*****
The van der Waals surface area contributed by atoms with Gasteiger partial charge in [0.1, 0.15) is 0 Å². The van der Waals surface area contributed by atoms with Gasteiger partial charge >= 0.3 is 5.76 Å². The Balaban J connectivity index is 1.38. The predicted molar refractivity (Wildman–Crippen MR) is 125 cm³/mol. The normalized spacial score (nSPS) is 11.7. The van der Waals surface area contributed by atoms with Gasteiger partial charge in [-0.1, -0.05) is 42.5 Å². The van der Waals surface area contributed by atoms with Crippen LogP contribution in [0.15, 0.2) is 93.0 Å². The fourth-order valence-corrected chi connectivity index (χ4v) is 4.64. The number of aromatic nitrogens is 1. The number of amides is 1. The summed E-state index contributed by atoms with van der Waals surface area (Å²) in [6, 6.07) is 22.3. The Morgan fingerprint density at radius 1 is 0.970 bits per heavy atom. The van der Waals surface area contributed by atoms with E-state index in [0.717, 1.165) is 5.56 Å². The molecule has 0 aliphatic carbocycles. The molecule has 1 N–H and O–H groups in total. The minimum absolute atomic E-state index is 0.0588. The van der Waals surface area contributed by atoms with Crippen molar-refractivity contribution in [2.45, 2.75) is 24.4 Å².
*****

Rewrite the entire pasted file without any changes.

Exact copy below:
The van der Waals surface area contributed by atoms with Gasteiger partial charge in [0.1, 0.15) is 0 Å². The van der Waals surface area contributed by atoms with Gasteiger partial charge >= 0.3 is 5.76 Å². The Balaban J connectivity index is 1.38. The predicted molar refractivity (Wildman–Crippen MR) is 125 cm³/mol. The normalized spacial score (nSPS) is 11.7. The van der Waals surface area contributed by atoms with Gasteiger partial charge in [-0.1, -0.05) is 42.5 Å². The van der Waals surface area contributed by atoms with Crippen LogP contribution in [0.15, 0.2) is 93.0 Å². The fourth-order valence-corrected chi connectivity index (χ4v) is 4.64. The number of aromatic nitrogens is 1. The number of amides is 1. The summed E-state index contributed by atoms with van der Waals surface area (Å²) in [6, 6.07) is 22.3. The Morgan fingerprint density at radius 1 is 0.970 bits per heavy atom. The van der Waals surface area contributed by atoms with E-state index in [0.717, 1.165) is 5.56 Å². The molecule has 0 aliphatic carbocycles. The molecule has 1 N–H and O–H groups in total. The minimum absolute atomic E-state index is 0.0588. The van der Waals surface area contributed by atoms with Crippen molar-refractivity contribution in [2.45, 2.75) is 24.4 Å².